Happy Birthday Sugar-Cane Workers!
Defying Formidable Obstacles, The Haft Tapeh Union Turns Two Years young
Iran Labor Report extends its warmest greetings to the Haft Tapeh workers on the second anniversary of their union. Below is an announcement made on this occasion by Reza Rakhshan, the union’s leader:
Haft Tapeh Sugar Cane Workers Syndicate came into being in November 2008. It is now two years since that day– two bitter sweet years. On the one hand, after much ebb and flow, five members of our board of directors– Fereidoun Nikoufard, Ali Nejati, Jalil Ahmadi, Ghorban Alipour, and Mohammad Heidari– were eventually sentenced by the Dezful Revolutionary Court to jail terms and transferred to prison after being fired from their jobs. Myself, following several prison stints, have been fired from my job over ten months ago. In the follow-ups, our terminations were given the seal of approval by the Sush City Board of Arbitrations and we have had to seek legal redress through the Administrative Court of Justice.
On the other hand, the establishment of the union has been something of an achievement for the other (sugar cane) workers since the authorities have taken a sudden interest in the company’s affairs– after three years of continual neglect– by virtue of the union’s mere existence. The result: the condition of workers and that of the Haft Tapeh Sugar Cane Company are in much better shape than before. A firm which faced myriad problems like drastic production cuts– 11 metric tons of sugar production in 2008 compared with 120 metric tons five to six years ago– crumbling equipment, and numerous debt obligations (to insurance, utility firms, etc) is in good enough standing with, so far, no arrears or wage delays on the horizon. On top of this, it is expected that the total sugar production at the plant this year will surpass the 80 metric ton mark which signals a huge improvement. Nevertheless, while we, at the (union) board of directors were severely punished and have lost our bread, the wheels of production at the plant have gone into motion, the workers are back at work, there is food on the table and life goes on. These are no mean achievements.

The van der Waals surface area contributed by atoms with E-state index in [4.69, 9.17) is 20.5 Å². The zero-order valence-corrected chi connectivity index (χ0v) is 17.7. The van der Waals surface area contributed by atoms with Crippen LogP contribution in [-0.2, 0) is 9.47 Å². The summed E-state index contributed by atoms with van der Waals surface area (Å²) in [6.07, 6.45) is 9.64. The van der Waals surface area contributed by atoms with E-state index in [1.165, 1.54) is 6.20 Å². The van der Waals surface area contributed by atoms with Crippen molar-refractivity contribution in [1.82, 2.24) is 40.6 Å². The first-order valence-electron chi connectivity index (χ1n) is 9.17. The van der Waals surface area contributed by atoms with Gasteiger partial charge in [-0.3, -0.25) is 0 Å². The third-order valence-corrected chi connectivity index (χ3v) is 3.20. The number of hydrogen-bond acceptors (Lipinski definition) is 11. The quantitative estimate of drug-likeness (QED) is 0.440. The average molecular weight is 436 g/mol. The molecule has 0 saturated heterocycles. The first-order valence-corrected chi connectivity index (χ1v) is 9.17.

The sad truth remains though that in the two years our syndicate has been in existence, no other labor syndicate has followed our path. Tehran Vahed Bus Workers Syndicate and our union were the only ones making it. Had there now been 20 or even 10 more syndicates in Iran, we would have been in much better shape. This is a sure sign that the labor movement is not at present terribly potent; while, in my opinion, it was quite feasible (to form other unions). If the Haft Tapeh workers could do it, so could the other workers at other places.
Wishing everyone much success,
Head of the Haft Tapeh Sugar Cane Workers Syndicate
November 2, 2010